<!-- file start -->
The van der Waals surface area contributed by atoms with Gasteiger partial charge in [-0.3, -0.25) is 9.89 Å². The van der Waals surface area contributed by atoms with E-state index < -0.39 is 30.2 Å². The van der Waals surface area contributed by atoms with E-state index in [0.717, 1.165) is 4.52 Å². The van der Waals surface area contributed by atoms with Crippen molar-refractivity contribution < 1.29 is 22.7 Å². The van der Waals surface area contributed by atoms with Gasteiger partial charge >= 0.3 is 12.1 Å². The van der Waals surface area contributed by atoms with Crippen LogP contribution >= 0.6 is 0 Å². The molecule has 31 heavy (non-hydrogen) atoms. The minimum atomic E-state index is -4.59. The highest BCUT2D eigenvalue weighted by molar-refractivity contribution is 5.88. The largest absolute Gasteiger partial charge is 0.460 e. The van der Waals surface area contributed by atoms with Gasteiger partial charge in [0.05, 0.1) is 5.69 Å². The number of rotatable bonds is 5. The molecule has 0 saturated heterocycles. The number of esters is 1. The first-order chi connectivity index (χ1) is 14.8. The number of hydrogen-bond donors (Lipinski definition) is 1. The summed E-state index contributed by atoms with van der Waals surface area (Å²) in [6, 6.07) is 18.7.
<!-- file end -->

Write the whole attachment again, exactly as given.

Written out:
The van der Waals surface area contributed by atoms with Gasteiger partial charge in [-0.3, -0.25) is 9.89 Å². The van der Waals surface area contributed by atoms with E-state index < -0.39 is 30.2 Å². The van der Waals surface area contributed by atoms with E-state index in [0.717, 1.165) is 4.52 Å². The van der Waals surface area contributed by atoms with Crippen molar-refractivity contribution < 1.29 is 22.7 Å². The van der Waals surface area contributed by atoms with Gasteiger partial charge >= 0.3 is 12.1 Å². The van der Waals surface area contributed by atoms with Crippen LogP contribution >= 0.6 is 0 Å². The molecule has 31 heavy (non-hydrogen) atoms. The minimum atomic E-state index is -4.59. The highest BCUT2D eigenvalue weighted by molar-refractivity contribution is 5.88. The largest absolute Gasteiger partial charge is 0.460 e. The van der Waals surface area contributed by atoms with Gasteiger partial charge in [0.05, 0.1) is 5.69 Å². The number of rotatable bonds is 5. The molecule has 0 saturated heterocycles. The number of esters is 1. The first-order chi connectivity index (χ1) is 14.8. The number of hydrogen-bond donors (Lipinski definition) is 1. The summed E-state index contributed by atoms with van der Waals surface area (Å²) in [6, 6.07) is 18.7.